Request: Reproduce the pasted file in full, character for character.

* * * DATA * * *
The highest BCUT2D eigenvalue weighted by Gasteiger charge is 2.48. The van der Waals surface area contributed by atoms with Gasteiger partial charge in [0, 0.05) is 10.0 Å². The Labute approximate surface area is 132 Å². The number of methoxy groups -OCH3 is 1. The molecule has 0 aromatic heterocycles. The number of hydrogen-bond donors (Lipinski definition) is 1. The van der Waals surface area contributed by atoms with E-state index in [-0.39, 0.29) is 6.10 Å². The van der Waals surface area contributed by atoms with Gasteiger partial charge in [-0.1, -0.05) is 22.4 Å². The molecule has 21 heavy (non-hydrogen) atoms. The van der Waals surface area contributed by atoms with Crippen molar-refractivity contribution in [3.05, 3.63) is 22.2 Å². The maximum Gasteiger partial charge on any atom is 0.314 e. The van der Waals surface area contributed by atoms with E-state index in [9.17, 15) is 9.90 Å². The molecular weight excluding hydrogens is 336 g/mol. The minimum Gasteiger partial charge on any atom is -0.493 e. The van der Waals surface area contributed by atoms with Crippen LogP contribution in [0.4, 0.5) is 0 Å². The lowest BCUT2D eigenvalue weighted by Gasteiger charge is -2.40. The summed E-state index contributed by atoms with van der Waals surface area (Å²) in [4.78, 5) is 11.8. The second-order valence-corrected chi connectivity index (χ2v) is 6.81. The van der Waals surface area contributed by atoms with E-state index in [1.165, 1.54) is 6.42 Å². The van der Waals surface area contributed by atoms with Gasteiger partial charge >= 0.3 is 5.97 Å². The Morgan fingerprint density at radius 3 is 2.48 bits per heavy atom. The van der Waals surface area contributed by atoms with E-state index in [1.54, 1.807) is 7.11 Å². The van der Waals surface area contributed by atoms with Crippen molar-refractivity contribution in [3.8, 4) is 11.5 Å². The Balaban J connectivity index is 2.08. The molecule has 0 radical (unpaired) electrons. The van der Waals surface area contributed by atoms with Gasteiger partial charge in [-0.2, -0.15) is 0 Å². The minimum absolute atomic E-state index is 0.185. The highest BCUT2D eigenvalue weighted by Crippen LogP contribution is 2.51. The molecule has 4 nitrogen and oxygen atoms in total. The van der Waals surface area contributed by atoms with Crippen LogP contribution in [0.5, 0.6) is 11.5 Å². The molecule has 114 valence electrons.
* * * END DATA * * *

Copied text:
The highest BCUT2D eigenvalue weighted by Gasteiger charge is 2.48. The van der Waals surface area contributed by atoms with Gasteiger partial charge in [0, 0.05) is 10.0 Å². The Labute approximate surface area is 132 Å². The number of methoxy groups -OCH3 is 1. The molecule has 0 aromatic heterocycles. The number of hydrogen-bond donors (Lipinski definition) is 1. The van der Waals surface area contributed by atoms with E-state index in [-0.39, 0.29) is 6.10 Å². The van der Waals surface area contributed by atoms with Gasteiger partial charge in [-0.1, -0.05) is 22.4 Å². The molecule has 21 heavy (non-hydrogen) atoms. The van der Waals surface area contributed by atoms with Crippen molar-refractivity contribution in [3.05, 3.63) is 22.2 Å². The maximum Gasteiger partial charge on any atom is 0.314 e. The van der Waals surface area contributed by atoms with E-state index in [9.17, 15) is 9.90 Å². The molecular weight excluding hydrogens is 336 g/mol. The minimum Gasteiger partial charge on any atom is -0.493 e. The van der Waals surface area contributed by atoms with Crippen LogP contribution in [0.4, 0.5) is 0 Å². The lowest BCUT2D eigenvalue weighted by Gasteiger charge is -2.40. The summed E-state index contributed by atoms with van der Waals surface area (Å²) in [4.78, 5) is 11.8. The second-order valence-corrected chi connectivity index (χ2v) is 6.81. The van der Waals surface area contributed by atoms with E-state index in [1.165, 1.54) is 6.42 Å². The van der Waals surface area contributed by atoms with Gasteiger partial charge >= 0.3 is 5.97 Å². The Morgan fingerprint density at radius 3 is 2.48 bits per heavy atom. The van der Waals surface area contributed by atoms with E-state index in [1.54, 1.807) is 7.11 Å². The van der Waals surface area contributed by atoms with Crippen molar-refractivity contribution in [3.8, 4) is 11.5 Å². The Balaban J connectivity index is 2.08. The molecule has 0 radical (unpaired) electrons. The van der Waals surface area contributed by atoms with Gasteiger partial charge in [-0.2, -0.15) is 0 Å². The minimum absolute atomic E-state index is 0.185. The highest BCUT2D eigenvalue weighted by Crippen LogP contribution is 2.51. The molecule has 4 nitrogen and oxygen atoms in total. The van der Waals surface area contributed by atoms with Crippen LogP contribution in [0.5, 0.6) is 11.5 Å². The molecule has 114 valence electrons.